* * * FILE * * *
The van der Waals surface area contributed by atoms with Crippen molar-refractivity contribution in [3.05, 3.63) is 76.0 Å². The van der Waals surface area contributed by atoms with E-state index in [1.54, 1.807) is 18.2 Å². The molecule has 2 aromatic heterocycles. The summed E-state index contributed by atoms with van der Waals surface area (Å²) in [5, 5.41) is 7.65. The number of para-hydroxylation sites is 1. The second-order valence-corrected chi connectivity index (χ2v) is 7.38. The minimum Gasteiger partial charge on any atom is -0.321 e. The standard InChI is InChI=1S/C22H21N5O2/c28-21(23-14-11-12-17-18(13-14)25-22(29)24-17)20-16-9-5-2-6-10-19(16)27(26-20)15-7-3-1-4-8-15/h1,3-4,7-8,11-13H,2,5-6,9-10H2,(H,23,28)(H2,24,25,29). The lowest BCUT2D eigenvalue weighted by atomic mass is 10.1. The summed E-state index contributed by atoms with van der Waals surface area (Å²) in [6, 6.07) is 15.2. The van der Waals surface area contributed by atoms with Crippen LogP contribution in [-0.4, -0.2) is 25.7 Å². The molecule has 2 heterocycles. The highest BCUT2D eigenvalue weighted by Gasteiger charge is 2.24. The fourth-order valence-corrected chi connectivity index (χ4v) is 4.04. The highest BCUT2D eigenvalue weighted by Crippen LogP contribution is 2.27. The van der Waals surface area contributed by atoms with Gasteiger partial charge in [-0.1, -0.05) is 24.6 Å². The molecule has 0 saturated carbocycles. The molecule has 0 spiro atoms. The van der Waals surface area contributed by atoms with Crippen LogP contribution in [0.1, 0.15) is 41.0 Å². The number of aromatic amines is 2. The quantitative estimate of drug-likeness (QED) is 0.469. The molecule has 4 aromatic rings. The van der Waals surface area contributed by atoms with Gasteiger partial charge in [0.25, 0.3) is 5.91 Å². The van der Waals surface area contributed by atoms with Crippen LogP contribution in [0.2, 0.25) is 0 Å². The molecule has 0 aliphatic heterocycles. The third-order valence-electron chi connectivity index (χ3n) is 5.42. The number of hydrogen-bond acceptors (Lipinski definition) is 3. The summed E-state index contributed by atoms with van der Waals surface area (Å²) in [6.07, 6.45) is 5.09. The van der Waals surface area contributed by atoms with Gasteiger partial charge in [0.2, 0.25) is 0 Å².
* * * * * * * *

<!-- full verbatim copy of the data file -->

The van der Waals surface area contributed by atoms with Crippen molar-refractivity contribution in [3.05, 3.63) is 76.0 Å². The van der Waals surface area contributed by atoms with E-state index in [1.54, 1.807) is 18.2 Å². The molecule has 2 aromatic heterocycles. The summed E-state index contributed by atoms with van der Waals surface area (Å²) in [5, 5.41) is 7.65. The number of para-hydroxylation sites is 1. The second-order valence-corrected chi connectivity index (χ2v) is 7.38. The minimum Gasteiger partial charge on any atom is -0.321 e. The standard InChI is InChI=1S/C22H21N5O2/c28-21(23-14-11-12-17-18(13-14)25-22(29)24-17)20-16-9-5-2-6-10-19(16)27(26-20)15-7-3-1-4-8-15/h1,3-4,7-8,11-13H,2,5-6,9-10H2,(H,23,28)(H2,24,25,29). The lowest BCUT2D eigenvalue weighted by atomic mass is 10.1. The summed E-state index contributed by atoms with van der Waals surface area (Å²) in [6, 6.07) is 15.2. The van der Waals surface area contributed by atoms with Crippen LogP contribution in [-0.4, -0.2) is 25.7 Å². The molecule has 2 heterocycles. The highest BCUT2D eigenvalue weighted by Gasteiger charge is 2.24. The fourth-order valence-corrected chi connectivity index (χ4v) is 4.04. The highest BCUT2D eigenvalue weighted by Crippen LogP contribution is 2.27. The van der Waals surface area contributed by atoms with Gasteiger partial charge in [-0.1, -0.05) is 24.6 Å². The molecule has 0 saturated carbocycles. The molecule has 0 spiro atoms. The van der Waals surface area contributed by atoms with Crippen LogP contribution in [0.1, 0.15) is 41.0 Å². The number of aromatic amines is 2. The quantitative estimate of drug-likeness (QED) is 0.469. The molecule has 4 aromatic rings. The van der Waals surface area contributed by atoms with Gasteiger partial charge in [0.25, 0.3) is 5.91 Å². The van der Waals surface area contributed by atoms with Crippen LogP contribution in [0.2, 0.25) is 0 Å². The molecule has 0 aliphatic heterocycles. The third-order valence-electron chi connectivity index (χ3n) is 5.42. The number of hydrogen-bond acceptors (Lipinski definition) is 3. The summed E-state index contributed by atoms with van der Waals surface area (Å²) in [6.07, 6.45) is 5.09. The van der Waals surface area contributed by atoms with Gasteiger partial charge in [0.2, 0.25) is 0 Å².